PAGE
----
I celebrate difference, recognizing that the respectful exchange of ideas in the spirit of academic inquiry supports and bolsters our shared human connections.

Selected Publications (Book and Chapters)

Ross, D. G. (Ed.). (2017). Topic-driven environmental rhetoric. Routledge/Taylor & Francis Group. Honorable Mention for the 2018 CCCC Technical and Scientific Communication Award in the category of Best Original Collection of Essays in Technical or Scientific Communication.

Ross, D. G. (2021). (Teaching) ethics and technical communication. In M. J. Klein (Ed.), Effective Teaching of Technical Communication. WAC Clearinghouse, Foundations and Innovations in Technical and Professional Communication.

Ross, D. G. (2018). Résumé design and career advocacy in a Goodwill Career Center. In G. Agboka and N. Matveeva (Eds.), Citizenship and Advocacy in Technical Communication: Scholarly and Pedagogical Perspectives (pp. 175 – 198). New York, NY: Routledge.

Ross, D. G. (2016). “We will live to piss on their graves”: Edward Abbey, radical environmentalism, and the birth of Earth First!. In R. D. Besel and B. K. Duffy (Eds.), Green voices: Defending nature and the environment in American civic discourse (pp. 243 – 273). Albany, NY: SUNY.


Selected Publications (Peer Reviewed Journal Articles)

Ross, D. G., & Pears, K. (2022). Zines as empowerment. The 40th ACM International Conference on Design of Communication (SIGDOC ’22), October 06–08, 2022, pp. 117–120.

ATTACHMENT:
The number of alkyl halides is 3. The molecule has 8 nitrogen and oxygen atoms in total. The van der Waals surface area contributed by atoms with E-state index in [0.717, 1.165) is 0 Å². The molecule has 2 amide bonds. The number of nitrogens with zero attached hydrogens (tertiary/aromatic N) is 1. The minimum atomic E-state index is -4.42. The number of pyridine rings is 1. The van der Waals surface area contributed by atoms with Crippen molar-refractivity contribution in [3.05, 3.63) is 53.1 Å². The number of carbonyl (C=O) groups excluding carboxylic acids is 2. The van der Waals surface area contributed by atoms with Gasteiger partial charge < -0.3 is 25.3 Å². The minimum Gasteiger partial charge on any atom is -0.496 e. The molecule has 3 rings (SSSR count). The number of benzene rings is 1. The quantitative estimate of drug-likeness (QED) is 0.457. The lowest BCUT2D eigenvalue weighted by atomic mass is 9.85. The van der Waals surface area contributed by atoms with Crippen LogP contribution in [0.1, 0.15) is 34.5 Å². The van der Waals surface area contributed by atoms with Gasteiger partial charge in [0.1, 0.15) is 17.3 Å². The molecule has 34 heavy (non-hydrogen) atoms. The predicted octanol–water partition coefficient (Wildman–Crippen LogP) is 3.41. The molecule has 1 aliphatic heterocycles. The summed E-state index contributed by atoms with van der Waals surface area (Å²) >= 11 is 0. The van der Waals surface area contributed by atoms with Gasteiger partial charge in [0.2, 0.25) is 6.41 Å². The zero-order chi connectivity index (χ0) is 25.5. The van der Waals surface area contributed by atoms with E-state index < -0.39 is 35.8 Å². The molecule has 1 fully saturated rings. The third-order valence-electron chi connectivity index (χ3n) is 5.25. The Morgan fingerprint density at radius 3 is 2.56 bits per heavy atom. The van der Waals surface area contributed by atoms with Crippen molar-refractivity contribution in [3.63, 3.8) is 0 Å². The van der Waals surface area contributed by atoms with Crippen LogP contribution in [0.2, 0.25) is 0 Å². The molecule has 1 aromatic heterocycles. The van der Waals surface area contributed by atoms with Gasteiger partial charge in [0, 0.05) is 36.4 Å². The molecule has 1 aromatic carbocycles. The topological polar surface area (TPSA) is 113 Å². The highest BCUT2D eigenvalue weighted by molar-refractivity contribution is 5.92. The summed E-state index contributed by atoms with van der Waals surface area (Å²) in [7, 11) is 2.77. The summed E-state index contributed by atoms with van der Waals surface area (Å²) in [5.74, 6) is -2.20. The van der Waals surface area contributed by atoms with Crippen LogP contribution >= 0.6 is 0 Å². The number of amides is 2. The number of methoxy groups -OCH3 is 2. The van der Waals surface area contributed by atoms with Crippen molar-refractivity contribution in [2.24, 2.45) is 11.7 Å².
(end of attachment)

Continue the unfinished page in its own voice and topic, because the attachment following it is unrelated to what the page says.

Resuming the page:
Ross, D. G., Oppegaard, B., & Willerton, R. (2019). Principles of place: Developing a Place-Based Ethic for discussing, debating, and anticipating technical communication concerns. IEEE Transactions on Professional Communication.

Ross, D. G., & Parks, M. (2018). Mutual respect in an ethic of care: A collaborative essay on power, trust, and stereotyping. Teaching Ethics. DOI: 10.5840/tej2018112156

Ross, D. G. (2017). The role of ethics, culture, and artistry in scientific illustration. Technical Communication Quarterly, 26(2), 145 – 172.

Ross, D. G. (2015). Monkeywrenching plain language: Ecodefense, ethics, and the technical communication of ecotage. IEEE Transactions on Professional Communication, 58(2), 154 – 175.

Ross, D. G. (2013). Deep audience analysis: A proposed method for analyzing audiences for environment-related communication. Technical Communication, 60(2), 94-117.

Ross, D. G. (2013). Common topics and commonplaces of environmental rhetoric. Written Communication, 30(1), 91 – 131.


All current courses are available via Canvas.

Past courses include, among others: British Impact on Communication Design; Document Design (Undergraduate); Document Design (Graduate); Document Design (Advanced, Graduate); Ethics, Communication, and Society; Ethics in Technical Communication; Environmental Rhetoric; Environmental Rhetoric, Ethics, and Policy; Grant and Proposal Writing; History of the Book in Theory and Practice; Professional Writing (Intro); Professional Writing (Capstone); Writing Public Policy; Writing Public Policy: Rhetoric, Ethics, and Social Justice; Technical Editing; Technical Writing; Technical Writing (large format); and independent studies in Activist Rhetoric (PDF) and Teaching Technical Communication (PDF).